by James S. Wilk

Again I'm wistful as I hear the rain tonight:
a quiet, lonely sound, like a distant train at night.

I pray the pitter-patter serves as lullaby,
soothing, that I might dream of you again tonight.

In dreams we talk. You tell a tale, in turn I laugh,
content in dear Scheherazade's domain tonight.

In dreams we walk, our fingers intertwined like souls,
the fleeting moments easing lonesome pain at night.

You stare into my eyes; our noses touch, lips part.
Your kiss is redolent of sweet champagne tonight.

Your skin is smooth and salty; we merge head and loins
as Kekule observed the snakes in chain at night.

Your Giacomo takes care to memorize such dreams,
for when he wakes, he'll reach for you in vain tonight.

© 2008 by James S. Wilk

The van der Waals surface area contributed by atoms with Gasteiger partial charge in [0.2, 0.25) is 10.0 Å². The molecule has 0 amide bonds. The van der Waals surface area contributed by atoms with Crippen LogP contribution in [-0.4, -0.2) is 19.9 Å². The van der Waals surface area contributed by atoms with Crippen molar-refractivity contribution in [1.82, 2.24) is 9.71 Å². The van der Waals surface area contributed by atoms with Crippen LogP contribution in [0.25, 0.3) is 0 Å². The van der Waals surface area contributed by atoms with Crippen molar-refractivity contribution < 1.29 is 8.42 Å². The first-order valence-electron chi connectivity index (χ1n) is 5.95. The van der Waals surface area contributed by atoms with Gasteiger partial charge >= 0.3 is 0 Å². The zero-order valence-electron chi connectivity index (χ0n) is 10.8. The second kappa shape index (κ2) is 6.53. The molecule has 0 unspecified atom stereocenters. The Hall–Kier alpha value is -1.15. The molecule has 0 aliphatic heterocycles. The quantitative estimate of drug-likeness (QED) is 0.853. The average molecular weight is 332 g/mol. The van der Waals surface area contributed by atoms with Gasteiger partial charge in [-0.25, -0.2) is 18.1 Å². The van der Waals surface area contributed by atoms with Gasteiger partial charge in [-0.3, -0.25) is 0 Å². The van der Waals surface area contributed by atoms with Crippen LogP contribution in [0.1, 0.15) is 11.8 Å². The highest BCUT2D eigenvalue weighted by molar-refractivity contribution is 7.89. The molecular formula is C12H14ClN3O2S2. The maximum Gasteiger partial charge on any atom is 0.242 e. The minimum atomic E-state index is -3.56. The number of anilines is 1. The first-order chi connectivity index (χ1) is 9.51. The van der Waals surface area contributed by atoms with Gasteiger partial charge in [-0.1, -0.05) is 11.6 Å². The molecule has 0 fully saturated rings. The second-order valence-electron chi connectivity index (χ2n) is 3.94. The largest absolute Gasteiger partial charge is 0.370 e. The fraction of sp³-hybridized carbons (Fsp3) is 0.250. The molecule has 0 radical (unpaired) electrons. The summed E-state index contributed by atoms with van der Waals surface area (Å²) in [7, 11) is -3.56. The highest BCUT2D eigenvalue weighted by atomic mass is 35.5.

About the Author

James Wilk, M.D. is a physician in Denver, Colorado specializing in medical disorders complicating pregnancy. His poems have appeared in Measure, The Sow's Ear, The Salt Flats Annual, Barefoot Muse and others. His chapbook, Shoulders, Fibs, and Lies is available through Pudding House Press:



All content copyright © 2006-12 by ShatterColors, unless otherwise indicated. All rights reserved.
Reproduction of material, in whole or in part, from any ShatterColors Literary Review
pages without written permission of the copyright owners is strictly prohibited.
Site designed and built by Robert Scott Leyse, with input and logo by Granville Papillon,
and wallpaper by Edward Haven from two of his paintings.